Teen’s a ‘Ferocious Fighter’

Patrick Boland perseveres, helps others despite ‘suicide disease’

Posted
For eight years, Patrick Boland, 16, has lived with a pain throughout his body that is so excruciating, it can feel as if he’s wrapped in barbed wire, doused in gasoline and set on fire.
 
He has had a headache for the past five years: It’s in his eyes, in his gums, everywhere.
 
He stopped attending school in person in the eighth grade and has had to relearn to walk four times when the constant, unimaginable pain — caused by a rare neurological condition — became too much.
 
But the Highlands Ranch teen never stays down for too long.
 
His passion for baseball gets him out of bed each morning. His treatment regimen propels him through each day. His mom, younger sister and several friends who understand his reality bolster his spirits.
 
And fierce independence and unwavering self-discipline form a bedrock of inner strength and have led him to want to create a community for others in his shoes.
 
Six years ago, Patrick, with his mother’s help, started the nonprofit Ferocious Fighters to connect those dealing with Complex Regional Pain Syndrome or CRPS.
 
“CRPS is known as the suicide disease,” his mother Meg Boland said. “Patrick was really in a bad place and didn’t want other people to feel as alone as he did.”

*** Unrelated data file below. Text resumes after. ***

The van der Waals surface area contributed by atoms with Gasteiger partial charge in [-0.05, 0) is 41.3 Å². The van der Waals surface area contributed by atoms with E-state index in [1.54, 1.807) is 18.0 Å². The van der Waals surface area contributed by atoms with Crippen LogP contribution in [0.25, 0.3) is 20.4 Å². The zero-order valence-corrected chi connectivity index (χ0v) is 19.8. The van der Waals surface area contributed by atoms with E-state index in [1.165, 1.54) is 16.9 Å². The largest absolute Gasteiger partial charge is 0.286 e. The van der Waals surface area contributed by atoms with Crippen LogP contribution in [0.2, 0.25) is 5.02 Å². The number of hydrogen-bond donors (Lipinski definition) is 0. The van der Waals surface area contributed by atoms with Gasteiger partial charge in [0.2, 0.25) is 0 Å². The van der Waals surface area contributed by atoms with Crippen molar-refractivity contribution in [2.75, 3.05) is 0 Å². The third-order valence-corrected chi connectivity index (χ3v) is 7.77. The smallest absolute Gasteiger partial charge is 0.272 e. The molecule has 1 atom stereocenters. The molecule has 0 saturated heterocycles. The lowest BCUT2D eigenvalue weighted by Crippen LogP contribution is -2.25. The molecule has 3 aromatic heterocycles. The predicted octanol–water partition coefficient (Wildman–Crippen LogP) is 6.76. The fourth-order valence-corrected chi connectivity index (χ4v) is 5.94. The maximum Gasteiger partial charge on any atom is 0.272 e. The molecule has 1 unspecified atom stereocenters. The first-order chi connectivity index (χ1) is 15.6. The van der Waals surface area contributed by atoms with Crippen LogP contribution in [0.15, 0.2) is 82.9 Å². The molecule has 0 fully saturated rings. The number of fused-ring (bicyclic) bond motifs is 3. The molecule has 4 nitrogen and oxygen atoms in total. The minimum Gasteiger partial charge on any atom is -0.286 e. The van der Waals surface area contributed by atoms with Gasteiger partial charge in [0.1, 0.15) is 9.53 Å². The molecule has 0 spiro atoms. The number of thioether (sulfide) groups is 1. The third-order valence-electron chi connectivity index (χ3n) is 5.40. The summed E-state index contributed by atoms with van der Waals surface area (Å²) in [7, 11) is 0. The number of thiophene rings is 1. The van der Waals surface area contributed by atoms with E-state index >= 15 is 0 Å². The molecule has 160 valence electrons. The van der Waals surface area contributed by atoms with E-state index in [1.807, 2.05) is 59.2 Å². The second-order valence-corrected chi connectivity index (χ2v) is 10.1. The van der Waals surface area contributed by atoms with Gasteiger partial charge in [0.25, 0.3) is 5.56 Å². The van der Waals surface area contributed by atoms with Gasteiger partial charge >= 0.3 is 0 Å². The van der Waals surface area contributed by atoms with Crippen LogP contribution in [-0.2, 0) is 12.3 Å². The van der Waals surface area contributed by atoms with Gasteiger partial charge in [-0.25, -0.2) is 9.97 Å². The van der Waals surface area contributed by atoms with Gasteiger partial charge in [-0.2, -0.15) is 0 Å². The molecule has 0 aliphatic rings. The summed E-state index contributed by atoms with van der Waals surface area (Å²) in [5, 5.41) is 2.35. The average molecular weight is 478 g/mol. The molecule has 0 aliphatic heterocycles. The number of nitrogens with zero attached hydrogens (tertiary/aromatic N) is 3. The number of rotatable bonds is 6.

It has taken years of doctors appointments, experimental treatments and grit, but today, Patrick stands strong despite his physical suffering.
 
“I think I handle the pain really well at this point. But it took a really long time,” he said. “The pain doesn’t affect any functionality anymore — even if it’s as high as it can possibly be.”
 
The diagnosis
 
Patrick was 8 when he jumped from a step in his front yard and twisted his left ankle. Four months later, he was still in excruciating pain. His ankle was cold to the touch. It turned purple.
 
“The doctors did an MRI and called me and said, ‘Everything is normal,’” Meg said. “And I said ‘Well, he hasn’t walked in four months.’ ...We went to the first physical therapy visit and within five minutes of being with Patrick, they said ‘This is CRPS.’”
 
CRPS is a neurological condition that causes patients to experience constant nerve pain even after an injury has healed.
 
The illness is shrouded in mystery with very little known about its cause or how to treat it effectively, said Dr. Jeffery Kesten, one of Patrick’s physicians. Experts believe patients with CRPS likely have a genetic predisposition to the disease, but there is virtually always an inciting event, such as a minor injury or surgery.